As Isaac said, let's not think in terms of "better", as if there can be only one strong online community for rich knowledge-sharing and Q&A. Mi Yodeya is an important community and we should not seek to diminish it. We should assume that many people will participate on both. If this site helps to increase learning about Judaism on the Internet, it will accomplish something important regardless of where else that is happening.
In this post I speak for myself only. In describing what I'd like to see here I will sometimes draw comparisons to Mi Yodeya. Those comparisons are not meant to be critical; they're just comparisons.
These are things I would like to see this site aspire to and grow in:
Broad inclusion: Chazal teach that there are seventy faces of torah. We are not all the same. Our backgrounds are not all the same. We sometimes disagree vehemently with each other. That's ok; so did our rabbis. Beit Shammai and Beit Hillel argued on everything, but they ate in each others' homes and their children married into each others' houses. If they can do it so can we. I want this to be a community where questions coming from diverse perspectives are welcome. I don't mean we should lower our standards; we have certain expectations of all questions and that remains the case. But somebody asking a question about a tradition that isn't my own does not diminish me; rather, it can teach me something, or at worst I skip past it. And because of our strong emphasis on sources and showing our work, it will become clear when a post does not measure up.
All things Judaism: This answer on the proposal for this community suggests a broader scope than Mi Yodeya and gained strong support during the proposal phase. This site is not only a halacha-and-tanakh site, critically important as those topics are. Let us also welcome questions about Jewish history, Jewish communities, and even prominent Jews. If they are not interesting they won't get votes and answers, and that will be signal. But if they are interesting, let us allow that knowledge to be shared here. Of course, questions must still be answerable (not opinion-based) and avoid issues of lashon hara.
Multi-modal learning: As I said in The Codidact Vision, Q&A is central to learning, but it is not the only path to sharing knowledge. I'd like to see our community support other content alongside our body of questions and answers, including a well-developed glossary or dictionary and divrei torah. We can use these other modes to broaden our shared knowledge both for us and for the whole Internet, and through other modes we can engage our contributors in different ways (which gets to my next point).
Strong community: Some of the regulars on Mi Yodeya have strong connections to each other, built through chat, meta, and interacting on Q&A (and probably through many, many comment threads). It's truly heartening to see the community rally around its individual members, such as when somebody recently asked after an absent member. And, of course, I'm touched by those who rallied around me. But sometimes people have had more trouble forming those bonds, whether the barriers are due to language, background and knowledge, or the tools themselves. I'd like this community to be a place where people can build strong connections and all who sincerely want to engage with Judaism and Jewish learning feel welcome. I think multi-modal sharing helps with this by removing a barrier to one kind of participation. Several times on Mi Yodeya we saw somebody come with an idea to share and grow frustrated when told it had to be shaped into Q&A. Here we can remove that barrier. It's my suspicion that somebody who comes to teach an idea or tell a d'var might then stay for the Q&A and become part of the community.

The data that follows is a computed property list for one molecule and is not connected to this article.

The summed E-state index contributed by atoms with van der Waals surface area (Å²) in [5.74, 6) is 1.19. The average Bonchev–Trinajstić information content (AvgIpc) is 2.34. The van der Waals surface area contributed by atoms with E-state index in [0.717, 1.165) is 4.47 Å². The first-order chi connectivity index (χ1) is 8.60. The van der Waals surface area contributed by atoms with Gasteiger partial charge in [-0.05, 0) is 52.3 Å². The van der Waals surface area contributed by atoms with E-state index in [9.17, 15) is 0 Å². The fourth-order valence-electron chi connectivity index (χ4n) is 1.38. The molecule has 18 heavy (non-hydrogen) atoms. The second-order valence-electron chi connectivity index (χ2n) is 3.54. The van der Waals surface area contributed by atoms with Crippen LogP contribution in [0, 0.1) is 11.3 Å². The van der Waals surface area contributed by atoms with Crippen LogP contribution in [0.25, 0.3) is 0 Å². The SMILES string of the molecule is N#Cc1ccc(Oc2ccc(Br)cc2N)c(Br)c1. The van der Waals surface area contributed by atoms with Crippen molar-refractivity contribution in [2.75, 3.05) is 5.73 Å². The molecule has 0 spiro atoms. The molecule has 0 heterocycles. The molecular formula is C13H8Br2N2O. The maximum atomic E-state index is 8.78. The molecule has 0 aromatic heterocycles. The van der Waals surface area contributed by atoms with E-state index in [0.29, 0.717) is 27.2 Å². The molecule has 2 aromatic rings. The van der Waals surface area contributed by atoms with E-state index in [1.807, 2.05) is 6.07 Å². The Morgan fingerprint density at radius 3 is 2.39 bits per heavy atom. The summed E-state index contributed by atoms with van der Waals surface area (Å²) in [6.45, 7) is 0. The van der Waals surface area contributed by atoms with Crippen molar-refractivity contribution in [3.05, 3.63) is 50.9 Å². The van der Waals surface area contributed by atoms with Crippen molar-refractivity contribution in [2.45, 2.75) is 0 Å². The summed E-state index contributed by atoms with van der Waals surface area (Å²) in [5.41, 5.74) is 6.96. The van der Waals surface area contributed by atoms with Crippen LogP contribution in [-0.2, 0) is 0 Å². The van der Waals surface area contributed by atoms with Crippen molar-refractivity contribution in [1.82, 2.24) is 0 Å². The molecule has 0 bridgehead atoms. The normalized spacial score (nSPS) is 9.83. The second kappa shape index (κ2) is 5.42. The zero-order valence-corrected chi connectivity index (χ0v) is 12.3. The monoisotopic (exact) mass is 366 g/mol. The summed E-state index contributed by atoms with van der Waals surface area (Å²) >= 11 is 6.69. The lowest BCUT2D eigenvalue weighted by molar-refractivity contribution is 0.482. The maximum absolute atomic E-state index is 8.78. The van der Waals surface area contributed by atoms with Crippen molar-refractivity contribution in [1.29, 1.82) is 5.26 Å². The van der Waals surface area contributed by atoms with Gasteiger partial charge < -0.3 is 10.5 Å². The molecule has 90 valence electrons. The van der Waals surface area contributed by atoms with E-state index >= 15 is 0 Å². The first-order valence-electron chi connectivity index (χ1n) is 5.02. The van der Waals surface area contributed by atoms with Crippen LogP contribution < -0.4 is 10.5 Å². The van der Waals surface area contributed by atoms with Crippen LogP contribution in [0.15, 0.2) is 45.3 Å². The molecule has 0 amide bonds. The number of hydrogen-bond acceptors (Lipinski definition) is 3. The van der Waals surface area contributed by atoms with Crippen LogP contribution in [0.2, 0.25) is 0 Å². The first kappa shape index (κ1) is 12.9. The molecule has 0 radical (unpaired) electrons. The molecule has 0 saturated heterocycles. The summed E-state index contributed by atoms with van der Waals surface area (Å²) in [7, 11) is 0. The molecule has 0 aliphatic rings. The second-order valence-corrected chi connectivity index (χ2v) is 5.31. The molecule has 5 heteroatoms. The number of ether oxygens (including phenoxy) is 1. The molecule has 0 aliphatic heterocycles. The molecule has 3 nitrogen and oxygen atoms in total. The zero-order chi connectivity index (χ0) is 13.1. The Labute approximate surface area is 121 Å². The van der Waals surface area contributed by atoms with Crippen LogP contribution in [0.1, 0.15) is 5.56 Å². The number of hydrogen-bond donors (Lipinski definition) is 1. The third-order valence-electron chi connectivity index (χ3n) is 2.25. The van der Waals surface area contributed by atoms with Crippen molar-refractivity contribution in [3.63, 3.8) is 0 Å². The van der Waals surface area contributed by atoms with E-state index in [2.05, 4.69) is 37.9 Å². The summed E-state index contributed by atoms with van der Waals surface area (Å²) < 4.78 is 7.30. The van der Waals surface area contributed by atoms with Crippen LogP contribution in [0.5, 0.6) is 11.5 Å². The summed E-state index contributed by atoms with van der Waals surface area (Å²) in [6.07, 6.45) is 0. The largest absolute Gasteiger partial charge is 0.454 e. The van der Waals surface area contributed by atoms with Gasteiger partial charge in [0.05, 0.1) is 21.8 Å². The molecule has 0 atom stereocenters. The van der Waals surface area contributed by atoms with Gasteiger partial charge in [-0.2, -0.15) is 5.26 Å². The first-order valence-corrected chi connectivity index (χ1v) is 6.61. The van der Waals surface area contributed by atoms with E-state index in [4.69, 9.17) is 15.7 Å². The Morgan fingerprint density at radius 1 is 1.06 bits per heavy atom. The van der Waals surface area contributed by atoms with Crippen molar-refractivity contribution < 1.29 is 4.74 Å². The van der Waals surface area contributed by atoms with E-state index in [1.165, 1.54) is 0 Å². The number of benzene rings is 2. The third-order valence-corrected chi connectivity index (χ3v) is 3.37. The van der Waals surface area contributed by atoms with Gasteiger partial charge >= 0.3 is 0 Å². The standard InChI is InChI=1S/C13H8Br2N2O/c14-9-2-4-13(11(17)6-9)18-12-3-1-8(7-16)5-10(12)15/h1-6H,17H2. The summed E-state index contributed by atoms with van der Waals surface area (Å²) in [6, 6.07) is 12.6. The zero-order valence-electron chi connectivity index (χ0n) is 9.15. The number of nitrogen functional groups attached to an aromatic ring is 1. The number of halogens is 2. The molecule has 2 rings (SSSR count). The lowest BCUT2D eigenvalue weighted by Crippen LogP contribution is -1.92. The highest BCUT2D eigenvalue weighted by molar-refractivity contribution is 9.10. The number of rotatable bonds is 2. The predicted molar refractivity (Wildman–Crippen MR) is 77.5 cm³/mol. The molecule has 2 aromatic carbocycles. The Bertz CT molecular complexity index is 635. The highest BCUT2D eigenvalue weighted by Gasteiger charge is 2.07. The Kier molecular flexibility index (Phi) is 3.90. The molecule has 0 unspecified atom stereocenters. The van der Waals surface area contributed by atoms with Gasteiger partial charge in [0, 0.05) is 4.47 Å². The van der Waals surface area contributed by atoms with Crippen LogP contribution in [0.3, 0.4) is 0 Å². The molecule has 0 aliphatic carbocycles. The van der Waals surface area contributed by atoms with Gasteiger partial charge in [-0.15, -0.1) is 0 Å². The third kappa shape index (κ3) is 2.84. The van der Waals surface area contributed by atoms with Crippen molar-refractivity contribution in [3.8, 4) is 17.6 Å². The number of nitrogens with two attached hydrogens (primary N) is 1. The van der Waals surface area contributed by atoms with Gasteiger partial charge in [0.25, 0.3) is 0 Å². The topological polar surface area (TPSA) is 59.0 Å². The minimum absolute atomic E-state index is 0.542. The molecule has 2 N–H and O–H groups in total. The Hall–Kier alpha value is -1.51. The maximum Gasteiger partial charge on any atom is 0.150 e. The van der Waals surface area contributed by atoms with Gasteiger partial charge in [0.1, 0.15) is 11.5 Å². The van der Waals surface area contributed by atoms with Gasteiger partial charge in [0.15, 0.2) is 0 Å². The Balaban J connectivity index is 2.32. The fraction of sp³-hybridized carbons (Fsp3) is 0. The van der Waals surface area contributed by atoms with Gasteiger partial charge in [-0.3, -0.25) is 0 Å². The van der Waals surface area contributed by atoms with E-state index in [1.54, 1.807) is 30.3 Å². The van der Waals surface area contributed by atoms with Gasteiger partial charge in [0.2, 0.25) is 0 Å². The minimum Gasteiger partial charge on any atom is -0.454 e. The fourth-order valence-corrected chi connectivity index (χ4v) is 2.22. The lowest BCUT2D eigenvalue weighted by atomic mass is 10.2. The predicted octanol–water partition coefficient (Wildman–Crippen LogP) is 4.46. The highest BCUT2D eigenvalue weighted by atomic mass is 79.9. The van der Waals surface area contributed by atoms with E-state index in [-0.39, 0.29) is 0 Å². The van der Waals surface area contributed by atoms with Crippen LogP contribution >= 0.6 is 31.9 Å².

A welcoming and kind community: Newcomers (and sometimes even "oldcomers") stumble sometimes. Some questions really don't fit and can't be fixed; some answers do have profound problems; some ideas are beyond the pale. What happens next tells a lot about a community. I want ours to be a community where we offer the helping hand, greet the person with the friendly word, and walk in the path of darkhei shalom. This isn't about compromising quality, which I am not advocating; this is about how we engage with people. I want us to aim higher than "civil". And I know that this is especially challenging online (text-only) with a worldwide community and many different backgrounds, so I want us to also strive to be kind and gentle with each other and always presume good intent. I've learned a lot from my peers about how to disagree constructively online; none of us are born knowing this stuff. We should be welcoming and kind, and when we stumble in that we should be kind in how we correct it.
Jewish values: We should strive to uphold Jewish values and ethics in our participation here. This probably goes without saying (we all strive to uphold Jewish values in our lives in general), but it's worth saying anyway. There will be times when Jewish values place a higher demand on us than baseline social/Internet norms -- in matters of modesty, in how we talk about others, in how we handle disputes. We should model our best values here, through which we might be a small part of the or l'goyim.